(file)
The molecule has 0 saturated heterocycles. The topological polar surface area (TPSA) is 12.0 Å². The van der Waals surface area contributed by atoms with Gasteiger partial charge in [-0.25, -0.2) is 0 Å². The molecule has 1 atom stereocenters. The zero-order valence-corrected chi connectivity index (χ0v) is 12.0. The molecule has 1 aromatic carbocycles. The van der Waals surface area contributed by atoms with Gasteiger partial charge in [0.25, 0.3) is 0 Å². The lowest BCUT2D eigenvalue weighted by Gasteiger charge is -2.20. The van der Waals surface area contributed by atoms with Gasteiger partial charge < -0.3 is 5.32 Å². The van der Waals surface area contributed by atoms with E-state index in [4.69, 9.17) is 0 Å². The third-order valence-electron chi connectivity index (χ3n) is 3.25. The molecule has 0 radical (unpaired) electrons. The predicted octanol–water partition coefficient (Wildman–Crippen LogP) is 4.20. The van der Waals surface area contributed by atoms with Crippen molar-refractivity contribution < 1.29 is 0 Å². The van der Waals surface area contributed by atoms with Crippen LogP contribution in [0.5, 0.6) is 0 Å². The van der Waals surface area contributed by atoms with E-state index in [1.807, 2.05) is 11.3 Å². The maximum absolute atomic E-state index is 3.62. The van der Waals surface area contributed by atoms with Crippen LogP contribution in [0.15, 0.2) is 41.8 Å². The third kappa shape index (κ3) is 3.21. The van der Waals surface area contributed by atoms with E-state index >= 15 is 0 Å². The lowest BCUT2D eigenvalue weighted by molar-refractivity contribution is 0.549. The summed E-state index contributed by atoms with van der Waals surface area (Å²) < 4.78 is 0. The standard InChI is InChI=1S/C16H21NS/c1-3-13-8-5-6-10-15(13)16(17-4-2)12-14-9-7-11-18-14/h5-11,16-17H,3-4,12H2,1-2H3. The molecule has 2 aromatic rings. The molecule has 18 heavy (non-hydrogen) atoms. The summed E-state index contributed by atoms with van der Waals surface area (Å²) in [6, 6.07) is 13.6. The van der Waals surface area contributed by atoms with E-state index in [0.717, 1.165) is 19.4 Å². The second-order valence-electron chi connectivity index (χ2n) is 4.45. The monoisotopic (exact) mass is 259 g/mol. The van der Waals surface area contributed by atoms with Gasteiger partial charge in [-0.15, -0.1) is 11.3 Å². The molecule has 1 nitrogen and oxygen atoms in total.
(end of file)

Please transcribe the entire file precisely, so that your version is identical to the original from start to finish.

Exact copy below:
The molecule has 0 saturated heterocycles. The topological polar surface area (TPSA) is 12.0 Å². The van der Waals surface area contributed by atoms with Gasteiger partial charge in [-0.25, -0.2) is 0 Å². The molecule has 1 atom stereocenters. The zero-order valence-corrected chi connectivity index (χ0v) is 12.0. The molecule has 1 aromatic carbocycles. The van der Waals surface area contributed by atoms with Gasteiger partial charge in [0.25, 0.3) is 0 Å². The lowest BCUT2D eigenvalue weighted by Gasteiger charge is -2.20. The van der Waals surface area contributed by atoms with Gasteiger partial charge < -0.3 is 5.32 Å². The van der Waals surface area contributed by atoms with E-state index in [4.69, 9.17) is 0 Å². The third-order valence-electron chi connectivity index (χ3n) is 3.25. The molecule has 0 radical (unpaired) electrons. The predicted octanol–water partition coefficient (Wildman–Crippen LogP) is 4.20. The van der Waals surface area contributed by atoms with Crippen molar-refractivity contribution < 1.29 is 0 Å². The van der Waals surface area contributed by atoms with Crippen LogP contribution in [0.5, 0.6) is 0 Å². The van der Waals surface area contributed by atoms with E-state index in [1.807, 2.05) is 11.3 Å². The maximum absolute atomic E-state index is 3.62. The van der Waals surface area contributed by atoms with Crippen LogP contribution in [0.15, 0.2) is 41.8 Å². The third kappa shape index (κ3) is 3.21. The van der Waals surface area contributed by atoms with E-state index >= 15 is 0 Å². The lowest BCUT2D eigenvalue weighted by molar-refractivity contribution is 0.549. The summed E-state index contributed by atoms with van der Waals surface area (Å²) < 4.78 is 0. The standard InChI is InChI=1S/C16H21NS/c1-3-13-8-5-6-10-15(13)16(17-4-2)12-14-9-7-11-18-14/h5-11,16-17H,3-4,12H2,1-2H3. The molecule has 2 aromatic rings. The molecule has 18 heavy (non-hydrogen) atoms. The summed E-state index contributed by atoms with van der Waals surface area (Å²) in [6, 6.07) is 13.6. The van der Waals surface area contributed by atoms with E-state index in [0.717, 1.165) is 19.4 Å². The second-order valence-electron chi connectivity index (χ2n) is 4.45. The monoisotopic (exact) mass is 259 g/mol. The van der Waals surface area contributed by atoms with Gasteiger partial charge in [-0.15, -0.1) is 11.3 Å². The molecule has 1 nitrogen and oxygen atoms in total.